“The standards of our association must be so high that membership is in itself synonymous with good, professional work and a high code of conduct – it should be the password for acceptance as skilled, health scientists.” – Margaret Doyle


Alison Terrell


Geraldine McConaghy


Neryla Jolly


Jill Stewart


Marion Rivers


Keren Edwards

Keren Edwards recalls her time as President of the Orthoptic Association: In 1980-81 I was living in Mooloolaba, Sunshine Coast. As the 38th Scientific conference was to be held in Queensland that year, I also became conference convenor. My mind was constantly on the task ahead. Typewritten letters in carbon copy entrusted to Australia Post and the very odd phone call was my means of communicating with my southern Orthoptic members. The theme “Time for Review” encouraged some thoughtful examination of our profession in an atmosphere of great fun.

At the time I was employed as an Orthoptist at the Nambour Hospital and with a private practice group. The private practice group serviced Gympie, Maroochydore, Noosa, Caloundra and Kingaroy. We travelled to Kingaroy in a 4 seater Cessna. Being young and fearless, the suspense of flying all the way in cloud and just popping out to land on a small country runway did not then appear dangerous. Apart from comprehensive Orthoptic assessments and ophthalmic technician duties, I had to extend into contact lens fitting, low vision management, assisting minor surgery and clerical duties. Our Ophthalmic service had to cover a very large area well outside a major city.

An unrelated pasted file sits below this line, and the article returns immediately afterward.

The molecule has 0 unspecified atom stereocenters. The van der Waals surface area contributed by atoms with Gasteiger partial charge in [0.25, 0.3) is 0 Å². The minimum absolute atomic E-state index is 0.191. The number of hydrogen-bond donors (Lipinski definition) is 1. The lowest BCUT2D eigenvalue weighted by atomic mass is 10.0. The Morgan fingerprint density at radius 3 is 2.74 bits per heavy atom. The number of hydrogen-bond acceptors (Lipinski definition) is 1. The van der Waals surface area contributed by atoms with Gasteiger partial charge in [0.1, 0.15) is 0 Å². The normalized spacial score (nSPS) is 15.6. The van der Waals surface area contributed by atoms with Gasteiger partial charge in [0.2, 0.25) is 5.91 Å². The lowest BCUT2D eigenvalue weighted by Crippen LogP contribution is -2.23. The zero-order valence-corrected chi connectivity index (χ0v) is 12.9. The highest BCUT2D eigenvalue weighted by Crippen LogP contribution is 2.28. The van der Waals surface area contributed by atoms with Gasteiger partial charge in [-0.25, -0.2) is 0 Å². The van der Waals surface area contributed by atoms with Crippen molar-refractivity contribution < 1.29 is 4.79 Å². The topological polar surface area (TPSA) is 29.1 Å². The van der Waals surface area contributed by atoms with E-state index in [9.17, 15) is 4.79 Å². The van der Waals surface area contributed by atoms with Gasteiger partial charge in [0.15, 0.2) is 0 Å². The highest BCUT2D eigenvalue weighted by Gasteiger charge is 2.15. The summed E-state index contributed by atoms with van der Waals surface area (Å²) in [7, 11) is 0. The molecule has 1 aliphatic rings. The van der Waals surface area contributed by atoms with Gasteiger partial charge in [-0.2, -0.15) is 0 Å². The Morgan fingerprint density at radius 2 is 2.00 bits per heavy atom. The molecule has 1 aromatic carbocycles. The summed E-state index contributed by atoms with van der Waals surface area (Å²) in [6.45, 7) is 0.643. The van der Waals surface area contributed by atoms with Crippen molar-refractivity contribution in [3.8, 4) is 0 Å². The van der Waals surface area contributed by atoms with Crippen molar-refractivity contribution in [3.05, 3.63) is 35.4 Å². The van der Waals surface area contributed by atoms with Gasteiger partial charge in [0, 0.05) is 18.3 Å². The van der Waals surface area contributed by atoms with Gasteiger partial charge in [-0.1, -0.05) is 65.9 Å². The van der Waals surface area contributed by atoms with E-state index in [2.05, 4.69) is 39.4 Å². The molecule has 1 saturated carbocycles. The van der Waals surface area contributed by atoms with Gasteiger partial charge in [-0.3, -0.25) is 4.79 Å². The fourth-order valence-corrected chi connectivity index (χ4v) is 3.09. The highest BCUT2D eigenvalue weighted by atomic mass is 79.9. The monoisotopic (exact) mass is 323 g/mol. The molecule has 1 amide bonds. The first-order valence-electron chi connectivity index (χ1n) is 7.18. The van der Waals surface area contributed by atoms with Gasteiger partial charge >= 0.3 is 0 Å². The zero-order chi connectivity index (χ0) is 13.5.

At that time there were fewer than 10 Orthoptists in Queensland. We had a branch with Jess Kirby as our President. She would have meetings at her private rooms on Wickham Terrace. Jess was always well organised and really knew how to chair a meeting. I remember with pride the loyalty and commitment of our small group. I would travel the two-hour journey down the old Bruce Highway, as did others from the opposite direction. In bad tropical weather my little car could almost become airborne. Purchasing a box of potatoes from a roadside stall would help weigh down my car to deliver me safely home.

I am still doing a session at Caloundra Hospital. The eye clinic moved from Nambour Hospital some years ago. I have my 35-year badge of service and enjoy even more today my chosen Orthoptic profession.


Mary Carter


Patricia Dunlop

Patricia Dunlop has been in the orthoptic world since graduating from the first orthoptic training school in Moorfields in 1949. She met her future Australian husband at Moorfields and later came to live in Australia after getting married in 1950. She lived and practiced orthoptics both privately and publicly in Newcastle.

She met Patricia Lance in 1952, which led her to join Orthoptics Australia. She was then elected President on two occasions.

After the initial NSW orthoptic course was set up, Patricia, along with Patricia Lance and other NSW orthoptists arranged for all students from Victoria and NSW to qualify equally.